Today marks six years of one of the best journeys I’ve embarked on. As my husband and I celebrate our sixth wedding anniversary, I cannot believe how fast time has flown by. Queue the cheesiness, but it’s been six years of many incredible memories and learning to grow together.
He’s been one of the main reasons I was able to pursue this blog. We shared a deep passion for travel and exploring outside of our city. He inspired me often to explore what my passions were, and how travel could be a part of it. As I started this blog, he was the one who was up late with me, figuring out how to create the vision I had for Bon Traveler — something I am ever so thankful for. I feel truly blessed to be married to my husband, someone who constantly inspires and supports me.
Over the years, we chose to value creating memories over many other things. Its led to an exciting journey, with much unexpected, and lessons learned. I remember our first trip to France together over five years ago. It was a trip that taught me a lot about not only myself but my marriage. Travel has opened a window into exploring who we are in our marriage and outside of it, and those things I couldn’t imagine discovering outside the context of travel.
So after six years, here are six things travel has taught me about marriage:
1. What I pack, he packs.
I mean this literally and figuratively. It was our first trip to Europe and I thought I needed to have almost every piece of my wardrobe, which would ideally fit in the largest-sized suitcase an airline would accept. It was one week in, and I thought we could not take another train transfer with the oversized suitcase. At the end of the day, it was my husband who ended up carrying it the next two weeks over 15 trains, up stairs, and down cobblestone streets. It was a quick metaphor that my choices impact him directly.
2. We make mistakes and that’s okay.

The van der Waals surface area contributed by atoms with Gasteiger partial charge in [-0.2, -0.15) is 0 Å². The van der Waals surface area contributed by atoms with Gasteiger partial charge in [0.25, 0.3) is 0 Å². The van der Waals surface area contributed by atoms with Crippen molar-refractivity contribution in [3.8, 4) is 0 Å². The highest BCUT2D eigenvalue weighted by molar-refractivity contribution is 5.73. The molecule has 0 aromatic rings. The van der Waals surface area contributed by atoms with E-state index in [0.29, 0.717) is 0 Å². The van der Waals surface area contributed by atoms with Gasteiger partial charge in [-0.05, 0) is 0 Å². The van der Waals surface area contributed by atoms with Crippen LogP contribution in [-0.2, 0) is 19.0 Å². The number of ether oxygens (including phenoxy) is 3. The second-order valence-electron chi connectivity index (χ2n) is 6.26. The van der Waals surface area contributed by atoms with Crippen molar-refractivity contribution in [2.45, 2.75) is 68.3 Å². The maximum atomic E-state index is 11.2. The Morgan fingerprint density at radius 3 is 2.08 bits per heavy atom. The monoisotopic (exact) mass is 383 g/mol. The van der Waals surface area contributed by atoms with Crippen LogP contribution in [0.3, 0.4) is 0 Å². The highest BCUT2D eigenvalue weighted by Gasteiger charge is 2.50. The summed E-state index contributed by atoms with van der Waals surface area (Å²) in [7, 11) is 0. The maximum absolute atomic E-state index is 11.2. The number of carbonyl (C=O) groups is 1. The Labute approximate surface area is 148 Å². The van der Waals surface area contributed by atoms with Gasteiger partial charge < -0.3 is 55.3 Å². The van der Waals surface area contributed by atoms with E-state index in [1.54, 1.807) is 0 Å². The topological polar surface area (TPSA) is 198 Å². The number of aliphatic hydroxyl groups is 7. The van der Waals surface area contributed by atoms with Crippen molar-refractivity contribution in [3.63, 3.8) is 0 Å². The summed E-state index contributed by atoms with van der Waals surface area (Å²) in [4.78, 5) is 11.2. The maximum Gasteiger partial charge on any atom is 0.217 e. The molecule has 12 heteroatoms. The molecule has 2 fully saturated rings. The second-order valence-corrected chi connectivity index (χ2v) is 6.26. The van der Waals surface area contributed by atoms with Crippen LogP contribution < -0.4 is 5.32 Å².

The area of grace could never be more at play then when traveling. Tired, often hungry, and one small hiccup can feel like the end of the world. It’s taught me that we are human and not perfect, and that’s okay.
3. We each have skillsets that the other may not have, and we should lean on those.
For example, I am not good with navigating so I’ll leave that opportunity to my husband who is really savvy with it. We each have skill sets and it’s good to acknowledge and affirm those.
4. We each have needs and it’s good to recognize them.
I remember landing in Vietnam after three flights and two days of travel. I was at my wit’s end and desperately needed a nap whereas my husband was a bucket of energy. I now know its important to state my needs, as they may not always be obvious. This is one of those categories of life I am constantly learning to improve, and know that open communication is so helpful in recognizing what we each need in that moment.
5. Quality time is important.
I think what I love about travel is that its a long period of time of undivided time together. Something that can not always happen at home because of work and daily life, but is important to make time for. That quality time is vital to marriage, and finding unique ways to spend time together has been something we love to do at home.
6. Be in awe of the small moments and cherish the big moments.
For me, life is comprised of the small moments and the big moments tend to be more sporadic. I think it’s so important to be in awe of the small moments, like sitting in a cafe in some small village or just eating together at home over good conversation. The big moments when they do come, we should cherish those opportunities.
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